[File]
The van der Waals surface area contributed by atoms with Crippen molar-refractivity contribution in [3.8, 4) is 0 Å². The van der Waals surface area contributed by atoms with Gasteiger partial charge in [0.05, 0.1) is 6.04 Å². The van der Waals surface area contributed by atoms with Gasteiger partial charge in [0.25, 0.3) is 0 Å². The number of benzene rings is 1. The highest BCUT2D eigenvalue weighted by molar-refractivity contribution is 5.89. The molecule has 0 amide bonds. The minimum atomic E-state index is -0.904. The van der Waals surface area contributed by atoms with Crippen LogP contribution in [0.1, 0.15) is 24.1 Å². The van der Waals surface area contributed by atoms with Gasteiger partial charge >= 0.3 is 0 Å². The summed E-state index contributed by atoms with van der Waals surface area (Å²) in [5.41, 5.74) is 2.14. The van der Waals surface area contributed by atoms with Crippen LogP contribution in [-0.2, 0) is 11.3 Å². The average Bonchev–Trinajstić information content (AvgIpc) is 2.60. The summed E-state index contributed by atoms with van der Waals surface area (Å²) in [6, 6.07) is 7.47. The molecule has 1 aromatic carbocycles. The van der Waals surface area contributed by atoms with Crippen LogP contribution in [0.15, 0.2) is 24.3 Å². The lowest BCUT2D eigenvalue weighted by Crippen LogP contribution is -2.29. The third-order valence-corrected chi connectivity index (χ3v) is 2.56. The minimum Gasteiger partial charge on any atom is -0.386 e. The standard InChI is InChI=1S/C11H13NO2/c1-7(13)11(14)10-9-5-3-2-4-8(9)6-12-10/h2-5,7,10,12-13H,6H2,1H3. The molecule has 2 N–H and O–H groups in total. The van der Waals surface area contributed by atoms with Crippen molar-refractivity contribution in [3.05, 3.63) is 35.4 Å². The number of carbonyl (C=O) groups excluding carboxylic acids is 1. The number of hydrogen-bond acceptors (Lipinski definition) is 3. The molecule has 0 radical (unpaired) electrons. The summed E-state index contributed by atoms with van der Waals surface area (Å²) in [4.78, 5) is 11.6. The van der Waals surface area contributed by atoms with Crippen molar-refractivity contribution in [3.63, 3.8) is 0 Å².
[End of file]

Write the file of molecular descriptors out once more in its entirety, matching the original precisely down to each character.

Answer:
The van der Waals surface area contributed by atoms with Crippen molar-refractivity contribution in [3.8, 4) is 0 Å². The van der Waals surface area contributed by atoms with Gasteiger partial charge in [0.05, 0.1) is 6.04 Å². The van der Waals surface area contributed by atoms with Gasteiger partial charge in [0.25, 0.3) is 0 Å². The number of benzene rings is 1. The highest BCUT2D eigenvalue weighted by molar-refractivity contribution is 5.89. The molecule has 0 amide bonds. The minimum atomic E-state index is -0.904. The van der Waals surface area contributed by atoms with Crippen LogP contribution in [0.1, 0.15) is 24.1 Å². The van der Waals surface area contributed by atoms with Gasteiger partial charge >= 0.3 is 0 Å². The summed E-state index contributed by atoms with van der Waals surface area (Å²) in [5.41, 5.74) is 2.14. The van der Waals surface area contributed by atoms with Crippen LogP contribution in [-0.2, 0) is 11.3 Å². The average Bonchev–Trinajstić information content (AvgIpc) is 2.60. The summed E-state index contributed by atoms with van der Waals surface area (Å²) in [6, 6.07) is 7.47. The molecule has 1 aromatic carbocycles. The van der Waals surface area contributed by atoms with Crippen LogP contribution in [0.15, 0.2) is 24.3 Å². The lowest BCUT2D eigenvalue weighted by Crippen LogP contribution is -2.29. The third-order valence-corrected chi connectivity index (χ3v) is 2.56. The minimum Gasteiger partial charge on any atom is -0.386 e. The standard InChI is InChI=1S/C11H13NO2/c1-7(13)11(14)10-9-5-3-2-4-8(9)6-12-10/h2-5,7,10,12-13H,6H2,1H3. The molecule has 2 N–H and O–H groups in total. The van der Waals surface area contributed by atoms with Crippen molar-refractivity contribution in [3.05, 3.63) is 35.4 Å². The number of carbonyl (C=O) groups excluding carboxylic acids is 1. The number of hydrogen-bond acceptors (Lipinski definition) is 3. The molecule has 0 radical (unpaired) electrons. The summed E-state index contributed by atoms with van der Waals surface area (Å²) in [4.78, 5) is 11.6. The van der Waals surface area contributed by atoms with Crippen molar-refractivity contribution in [3.63, 3.8) is 0 Å².